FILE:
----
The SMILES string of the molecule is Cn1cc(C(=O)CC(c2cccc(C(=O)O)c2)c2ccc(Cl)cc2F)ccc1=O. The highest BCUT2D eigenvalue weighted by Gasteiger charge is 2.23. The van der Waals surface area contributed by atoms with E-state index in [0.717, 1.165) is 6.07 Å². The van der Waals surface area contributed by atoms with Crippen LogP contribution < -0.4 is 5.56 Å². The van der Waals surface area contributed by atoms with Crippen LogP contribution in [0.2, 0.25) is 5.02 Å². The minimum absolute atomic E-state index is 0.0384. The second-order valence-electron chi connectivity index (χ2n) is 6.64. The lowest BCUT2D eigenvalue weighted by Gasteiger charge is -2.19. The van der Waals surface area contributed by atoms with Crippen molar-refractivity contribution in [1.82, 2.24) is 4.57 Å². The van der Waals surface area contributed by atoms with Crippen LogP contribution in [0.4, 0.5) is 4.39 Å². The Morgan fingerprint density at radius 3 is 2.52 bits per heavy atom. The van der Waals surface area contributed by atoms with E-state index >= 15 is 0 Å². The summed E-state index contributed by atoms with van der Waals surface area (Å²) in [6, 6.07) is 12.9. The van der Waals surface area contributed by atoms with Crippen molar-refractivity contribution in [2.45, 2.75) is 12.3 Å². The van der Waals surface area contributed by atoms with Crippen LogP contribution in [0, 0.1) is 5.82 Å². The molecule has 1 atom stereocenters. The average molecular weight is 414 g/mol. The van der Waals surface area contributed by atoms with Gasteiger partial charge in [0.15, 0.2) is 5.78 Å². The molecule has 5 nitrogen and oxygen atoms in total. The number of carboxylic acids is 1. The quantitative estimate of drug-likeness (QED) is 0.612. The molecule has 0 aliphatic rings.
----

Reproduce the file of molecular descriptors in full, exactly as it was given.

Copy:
The SMILES string of the molecule is Cn1cc(C(=O)CC(c2cccc(C(=O)O)c2)c2ccc(Cl)cc2F)ccc1=O. The highest BCUT2D eigenvalue weighted by Gasteiger charge is 2.23. The van der Waals surface area contributed by atoms with E-state index in [0.717, 1.165) is 6.07 Å². The van der Waals surface area contributed by atoms with Crippen LogP contribution < -0.4 is 5.56 Å². The van der Waals surface area contributed by atoms with Crippen LogP contribution in [0.2, 0.25) is 5.02 Å². The minimum absolute atomic E-state index is 0.0384. The second-order valence-electron chi connectivity index (χ2n) is 6.64. The lowest BCUT2D eigenvalue weighted by Gasteiger charge is -2.19. The van der Waals surface area contributed by atoms with Crippen molar-refractivity contribution in [1.82, 2.24) is 4.57 Å². The van der Waals surface area contributed by atoms with Crippen LogP contribution in [0.4, 0.5) is 4.39 Å². The Morgan fingerprint density at radius 3 is 2.52 bits per heavy atom. The van der Waals surface area contributed by atoms with E-state index >= 15 is 0 Å². The summed E-state index contributed by atoms with van der Waals surface area (Å²) in [6, 6.07) is 12.9. The van der Waals surface area contributed by atoms with Crippen molar-refractivity contribution in [2.45, 2.75) is 12.3 Å². The van der Waals surface area contributed by atoms with Crippen LogP contribution in [0, 0.1) is 5.82 Å². The molecule has 1 atom stereocenters. The average molecular weight is 414 g/mol. The van der Waals surface area contributed by atoms with Gasteiger partial charge in [0.15, 0.2) is 5.78 Å². The molecule has 5 nitrogen and oxygen atoms in total. The number of carboxylic acids is 1. The quantitative estimate of drug-likeness (QED) is 0.612. The molecule has 0 aliphatic rings.